So we can access that by entering in the name. Visual Studio knows that the XAML and C sharp code behind files are linked. So it is able to give you a hint on the name of the text block. We then want to access an attribute of the text block. In XAML, we use the text attribute to define the text to display. In C sharp, we can also access that attribute but it is done a little differently. We use a period or a dot. And then access the property from there.
Visual Studio again helps us out by knowing the properties we can use with tool tips. We can now make the text attribute equal, to a string of text. And since this is a C sharp statement, we need to end it with a semicolon. So in XAML, we used tags to identify a component, and attributes are used to give it a name and to define properties. In C sharp, we used the name of the component, and using a dot can access attributes of that component and set their values.
So let's test this out. At the top of Visual Studio, there's a button with a play button. This should say local machine. This will build and run the app we have in Visual Studio on your computer. Press play and run the app. This might take a bit of time depending on your computer. At some point the app will run, and you'll see the button and text block on your screen. The button might be obscure partly by this text that's displayed here. This is diagnostic information that's showing things like frame rate for how many frames are shown on the screen.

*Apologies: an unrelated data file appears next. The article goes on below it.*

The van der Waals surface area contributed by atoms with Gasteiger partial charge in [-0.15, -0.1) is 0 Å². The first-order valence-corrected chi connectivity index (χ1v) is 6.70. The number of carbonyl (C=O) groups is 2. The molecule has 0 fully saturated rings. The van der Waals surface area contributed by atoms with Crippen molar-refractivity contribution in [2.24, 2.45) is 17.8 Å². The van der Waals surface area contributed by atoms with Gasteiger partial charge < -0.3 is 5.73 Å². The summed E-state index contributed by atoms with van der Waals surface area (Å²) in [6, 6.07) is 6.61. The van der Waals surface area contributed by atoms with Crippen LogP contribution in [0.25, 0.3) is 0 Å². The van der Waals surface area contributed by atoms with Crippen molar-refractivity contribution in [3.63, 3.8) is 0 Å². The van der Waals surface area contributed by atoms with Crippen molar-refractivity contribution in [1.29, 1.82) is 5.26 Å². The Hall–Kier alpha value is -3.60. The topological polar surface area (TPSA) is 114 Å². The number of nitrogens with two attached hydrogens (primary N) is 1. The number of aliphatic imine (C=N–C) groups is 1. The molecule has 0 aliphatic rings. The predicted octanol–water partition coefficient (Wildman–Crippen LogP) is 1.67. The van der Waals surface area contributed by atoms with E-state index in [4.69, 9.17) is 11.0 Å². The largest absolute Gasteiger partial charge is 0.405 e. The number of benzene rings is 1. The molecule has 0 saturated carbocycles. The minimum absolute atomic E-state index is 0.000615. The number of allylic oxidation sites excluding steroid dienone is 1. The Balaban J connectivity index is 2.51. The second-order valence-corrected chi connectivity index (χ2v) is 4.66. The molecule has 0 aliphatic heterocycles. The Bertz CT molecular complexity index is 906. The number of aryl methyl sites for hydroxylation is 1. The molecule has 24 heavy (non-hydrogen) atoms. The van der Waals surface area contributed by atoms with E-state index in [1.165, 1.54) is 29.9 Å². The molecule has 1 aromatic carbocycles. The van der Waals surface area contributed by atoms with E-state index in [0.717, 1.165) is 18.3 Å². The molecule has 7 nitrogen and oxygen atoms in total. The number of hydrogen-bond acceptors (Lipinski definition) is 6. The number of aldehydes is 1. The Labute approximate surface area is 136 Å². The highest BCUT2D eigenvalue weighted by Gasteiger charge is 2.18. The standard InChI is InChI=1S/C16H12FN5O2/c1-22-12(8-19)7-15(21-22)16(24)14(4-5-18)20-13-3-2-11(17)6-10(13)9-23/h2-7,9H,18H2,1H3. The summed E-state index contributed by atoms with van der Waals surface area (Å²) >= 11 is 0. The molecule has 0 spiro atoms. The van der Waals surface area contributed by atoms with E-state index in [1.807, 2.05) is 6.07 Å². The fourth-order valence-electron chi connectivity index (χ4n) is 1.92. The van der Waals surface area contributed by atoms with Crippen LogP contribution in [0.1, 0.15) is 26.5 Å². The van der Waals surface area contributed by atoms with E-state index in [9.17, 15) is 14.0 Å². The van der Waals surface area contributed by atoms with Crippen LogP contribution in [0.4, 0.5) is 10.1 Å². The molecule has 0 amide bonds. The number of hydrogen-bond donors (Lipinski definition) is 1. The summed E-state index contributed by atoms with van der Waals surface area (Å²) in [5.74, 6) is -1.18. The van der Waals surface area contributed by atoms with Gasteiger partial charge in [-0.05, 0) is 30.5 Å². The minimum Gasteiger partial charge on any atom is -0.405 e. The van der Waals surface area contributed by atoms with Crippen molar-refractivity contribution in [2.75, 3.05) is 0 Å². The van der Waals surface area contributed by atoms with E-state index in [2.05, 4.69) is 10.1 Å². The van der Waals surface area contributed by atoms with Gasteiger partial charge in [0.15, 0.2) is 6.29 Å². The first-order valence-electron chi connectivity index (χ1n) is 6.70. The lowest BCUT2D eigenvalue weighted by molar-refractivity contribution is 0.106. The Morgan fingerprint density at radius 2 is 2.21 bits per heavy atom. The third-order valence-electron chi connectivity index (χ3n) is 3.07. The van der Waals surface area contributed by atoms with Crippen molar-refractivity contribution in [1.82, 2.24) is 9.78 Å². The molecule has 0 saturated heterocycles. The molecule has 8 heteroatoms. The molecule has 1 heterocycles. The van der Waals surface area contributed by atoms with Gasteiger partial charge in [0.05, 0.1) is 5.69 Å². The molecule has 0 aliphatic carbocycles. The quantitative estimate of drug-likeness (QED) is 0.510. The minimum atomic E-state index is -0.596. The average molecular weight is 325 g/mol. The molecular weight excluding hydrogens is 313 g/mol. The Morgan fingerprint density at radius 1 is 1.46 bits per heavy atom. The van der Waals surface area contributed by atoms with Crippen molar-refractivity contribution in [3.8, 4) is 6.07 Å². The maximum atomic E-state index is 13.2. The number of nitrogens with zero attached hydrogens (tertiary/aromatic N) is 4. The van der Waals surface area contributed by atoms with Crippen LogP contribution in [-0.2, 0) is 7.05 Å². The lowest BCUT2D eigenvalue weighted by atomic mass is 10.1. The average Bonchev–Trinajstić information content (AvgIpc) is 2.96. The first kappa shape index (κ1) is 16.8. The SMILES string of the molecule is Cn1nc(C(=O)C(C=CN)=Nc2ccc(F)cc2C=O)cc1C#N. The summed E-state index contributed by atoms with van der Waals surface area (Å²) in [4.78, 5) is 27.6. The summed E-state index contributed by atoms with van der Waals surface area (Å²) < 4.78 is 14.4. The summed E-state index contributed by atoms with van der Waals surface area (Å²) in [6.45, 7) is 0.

These numbers are used for debugging of your application. But we can still access the button right below it. Go ahead and click the button. You'll see that the text block changes, just like the code did. Since we're done testing, we can go back to Visual Studio and press the stop button. This will shutdown the app and return us back where we left off. The build process takes all the code we write and converse it into a format that Windows 10 can run. But sometimes we make mistakes. On the line of code we just wrote, delete the semicolon.
Now try to run the app using the play button. You'll see the error list panel display. It is telling you that there's a problem with your code and it can't complete the build process. In this case, it is saying that a semicolon is missing. And it tells you where it thinks the problem is. If you go back to the code, you'll see red squiggly marks. These are markers that Visual Studio puts in your code when it detects a problem before you build it. If you hover your mouse over it, you'll see the same error.
Go ahead and fix the error, by putting back the semicolon. You'll see the red marks disappear, and the app will now build again correctly.
Finally, you'll experiment with your app to learn more about how Windows apps work, and then find out where to go next.
- Installing Visual Studio Community edition
- Working with C#, XAML, and the Windows SDK
- Getting a head start with starter templates
- Testing apps with device emulators
- Creating your first app
- Building interactions, game logic, and scoring
- Adding custom components
- Modifying design parameters in XAML
- Experimenting and updating the final app